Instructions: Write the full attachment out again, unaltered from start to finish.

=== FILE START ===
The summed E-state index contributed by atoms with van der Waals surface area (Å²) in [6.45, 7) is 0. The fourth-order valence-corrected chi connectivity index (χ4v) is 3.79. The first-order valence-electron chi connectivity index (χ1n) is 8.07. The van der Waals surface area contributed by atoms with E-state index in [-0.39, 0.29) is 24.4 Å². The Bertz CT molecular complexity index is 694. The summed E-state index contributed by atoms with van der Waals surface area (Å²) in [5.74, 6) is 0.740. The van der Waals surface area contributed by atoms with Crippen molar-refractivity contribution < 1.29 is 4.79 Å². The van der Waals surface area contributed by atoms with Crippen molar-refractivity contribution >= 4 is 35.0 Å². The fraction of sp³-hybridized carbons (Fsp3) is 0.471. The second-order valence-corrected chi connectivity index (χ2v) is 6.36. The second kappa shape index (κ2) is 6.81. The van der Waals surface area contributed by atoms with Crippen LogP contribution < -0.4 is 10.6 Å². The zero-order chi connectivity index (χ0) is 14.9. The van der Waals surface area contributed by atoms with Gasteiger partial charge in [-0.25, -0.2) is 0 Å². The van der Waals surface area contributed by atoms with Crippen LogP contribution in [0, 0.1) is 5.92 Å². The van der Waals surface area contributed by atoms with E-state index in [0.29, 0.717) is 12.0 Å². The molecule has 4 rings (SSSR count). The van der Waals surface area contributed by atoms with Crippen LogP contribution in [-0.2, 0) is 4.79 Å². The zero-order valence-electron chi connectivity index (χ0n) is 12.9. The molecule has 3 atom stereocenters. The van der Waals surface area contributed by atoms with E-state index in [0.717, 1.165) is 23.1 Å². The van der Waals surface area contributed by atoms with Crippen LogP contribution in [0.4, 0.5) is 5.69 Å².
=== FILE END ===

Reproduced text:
The summed E-state index contributed by atoms with van der Waals surface area (Å²) in [6.45, 7) is 0. The fourth-order valence-corrected chi connectivity index (χ4v) is 3.79. The first-order valence-electron chi connectivity index (χ1n) is 8.07. The van der Waals surface area contributed by atoms with E-state index in [-0.39, 0.29) is 24.4 Å². The Bertz CT molecular complexity index is 694. The summed E-state index contributed by atoms with van der Waals surface area (Å²) in [5.74, 6) is 0.740. The van der Waals surface area contributed by atoms with Crippen molar-refractivity contribution < 1.29 is 4.79 Å². The van der Waals surface area contributed by atoms with Crippen molar-refractivity contribution >= 4 is 35.0 Å². The fraction of sp³-hybridized carbons (Fsp3) is 0.471. The second-order valence-corrected chi connectivity index (χ2v) is 6.36. The second kappa shape index (κ2) is 6.81. The van der Waals surface area contributed by atoms with Crippen LogP contribution < -0.4 is 10.6 Å². The zero-order chi connectivity index (χ0) is 14.9. The van der Waals surface area contributed by atoms with Gasteiger partial charge in [-0.25, -0.2) is 0 Å². The van der Waals surface area contributed by atoms with Crippen LogP contribution in [0, 0.1) is 5.92 Å². The van der Waals surface area contributed by atoms with E-state index in [0.29, 0.717) is 12.0 Å². The molecule has 4 rings (SSSR count). The van der Waals surface area contributed by atoms with Crippen LogP contribution in [-0.2, 0) is 4.79 Å². The zero-order valence-electron chi connectivity index (χ0n) is 12.9. The molecule has 3 atom stereocenters. The van der Waals surface area contributed by atoms with E-state index in [0.717, 1.165) is 23.1 Å². The van der Waals surface area contributed by atoms with Crippen LogP contribution in [0.4, 0.5) is 5.69 Å².